Toronto
3 min

Unsettled trans memoir

But who is she attracted to?

Credit: Xtra files

The subtitle of Jennifer Boylan’s memoir She’s Not There: A Life In Two Genders is somewhat misleading – after all, it’s not as though Boylan ever thought she was anything other than female. Early in the book, she talks about how, at three, she was aware that, “I was in the wrong body, living the wrong life.” That her physical reality was at odds with her internal reality is the dominant theme in the book, and the issue that she struggled with for the first 40 years of her life.



There are a couple of features in this memoir that give it an edge. Boylan, as James Boylan, had some success as a writer of fiction (though I confess to not having heard of any of his three novels: Getting In, The Planets and The Constellations) and is the co-chair of the English department at Colby College in Maine. And Boylan once shared an office at Colby with a more famous fiction writer, Richard Russo, winner of the Pulitzer Prize.



The memoir is well written and for the most part well constructed. She works hard to inject her particular sense of humour into the book. On hormone therapy, for instance, she writes, “Well, the one pill makes you want to talk about relationships and eat salad. The other pill makes you dislike the Three Stooges.”



Boylan gives a pretty straightforward account of growing up with a nagging sense of being different, of being something other than what’s expected while at the same time appearing to be outwardly “normal.” It’s a classic tale of the geek who’s not so out there as to draw attention to himself and not quite fitting in either. That pretty much describes Boylan’s strategy for his entire career as a guy – a little different but not wildly so.



Believing that love would save him from his dilemma, he got married and had two children and lived pretty much like a regular heterosexual male. Occasionally, he would cross- dress but took absolutely no risks. His wife, the much praised and admired Grace, had no idea whatsoever about his trans condition.



The major weakness in the book (or perhaps in the person, who knows?) is the way that Boylan doesn’t get why the people he has been close to are confused and ambivalent about his decision to transition. As James, he did such a thorough job of suppressing his own conviction about his true identity that the people closest to him had absolutely no idea that he wasn’t what he appeared to be. There’s no question that Jenny’s struggle is far more complex for her than it is for anyone else, but her attitude toward reactions that are anything less than fully validating are obnoxiously self-absorbed.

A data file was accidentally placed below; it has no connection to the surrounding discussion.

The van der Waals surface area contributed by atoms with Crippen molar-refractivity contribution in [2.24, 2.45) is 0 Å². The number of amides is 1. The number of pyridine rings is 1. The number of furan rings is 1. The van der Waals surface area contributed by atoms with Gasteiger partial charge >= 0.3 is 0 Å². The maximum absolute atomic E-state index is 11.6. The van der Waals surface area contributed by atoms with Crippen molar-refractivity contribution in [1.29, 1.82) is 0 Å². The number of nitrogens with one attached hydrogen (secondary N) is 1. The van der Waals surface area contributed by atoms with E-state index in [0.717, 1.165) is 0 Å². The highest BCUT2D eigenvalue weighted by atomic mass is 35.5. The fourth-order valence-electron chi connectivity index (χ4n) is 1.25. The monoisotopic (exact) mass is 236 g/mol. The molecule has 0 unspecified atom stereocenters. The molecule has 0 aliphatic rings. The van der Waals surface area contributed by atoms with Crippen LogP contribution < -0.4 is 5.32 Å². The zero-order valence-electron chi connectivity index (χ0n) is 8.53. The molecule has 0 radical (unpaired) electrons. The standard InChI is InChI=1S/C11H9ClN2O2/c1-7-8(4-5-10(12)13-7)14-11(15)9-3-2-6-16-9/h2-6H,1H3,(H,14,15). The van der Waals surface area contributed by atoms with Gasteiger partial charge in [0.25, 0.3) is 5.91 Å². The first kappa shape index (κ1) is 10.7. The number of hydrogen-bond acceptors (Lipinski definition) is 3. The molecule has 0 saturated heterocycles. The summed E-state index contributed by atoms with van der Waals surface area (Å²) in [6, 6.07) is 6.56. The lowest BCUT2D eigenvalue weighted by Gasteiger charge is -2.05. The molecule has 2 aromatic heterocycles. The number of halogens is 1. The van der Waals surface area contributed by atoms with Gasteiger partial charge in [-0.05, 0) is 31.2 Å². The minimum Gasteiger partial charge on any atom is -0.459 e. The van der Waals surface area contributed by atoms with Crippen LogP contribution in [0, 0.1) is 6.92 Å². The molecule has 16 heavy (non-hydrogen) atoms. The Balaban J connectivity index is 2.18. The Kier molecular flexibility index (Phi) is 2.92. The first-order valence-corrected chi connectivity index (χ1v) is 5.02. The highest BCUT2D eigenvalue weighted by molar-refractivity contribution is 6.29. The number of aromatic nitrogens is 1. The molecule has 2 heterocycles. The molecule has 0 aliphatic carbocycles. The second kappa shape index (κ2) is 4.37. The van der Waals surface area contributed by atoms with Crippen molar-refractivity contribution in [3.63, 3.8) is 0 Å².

If one of the classic suspicions about male-to-female transsexuals (MTFs) is about the way, as boys, they managed to miss out on the early indoctrination in the ways of gender-based oppression, Boylan works hard to remind us of the constant struggle and the immense pressures of living a false life. As she describes it, her life consisted of a deeply internal battle over how to be who she perceived she was and how to continue living the life he had constructed in order to avoid the overwhelmingly difficult path of the transgendered. Who needs external oppression when you’ve been so internally oppressed?



What doesn’t become clear in the narrative is the question of what’s next in terms of sexual orientation for Jenny. She’s still married to Grace, which is one of the great ironies, since they’re both legally women – but their post-surgical relationship is described as “sisterly” and there is no hint given about their sexual life. Given that this is, after all, a highly personal account it’s odd that Boylan doesn’t have much to say about how she sees herself sexually. She does insist that for her, her choice was about matching her true identity with her public one.



In fact, she writes, “My conviction, by the way, had nothing to do with a desire to be feminine, but it had everything to do with being female. Which is an odd belief for a person born male. It certainly had nothing to do with whether I was attracted to girls or boys. This last point was the one that, years later, would most frequently elude people, including the overeducated smarty-pants who constituted much of my inner circle. But being gay or lesbian is about sexual orientation. Being transgender is about identity.” That’s fine, but whom is she attracted to?



It is early days for Jenny after all. It wouldn’t be surprising to find that there was a sequel in the works – She’s Back, perhaps?



* Maureen Phillips writes on books in every other issue.



SHE’S NOT THERE: A LIFE IN TWO GENDERS.

Jennifer Finney Boylan.

Broadway Books.

300 pages. $37.95.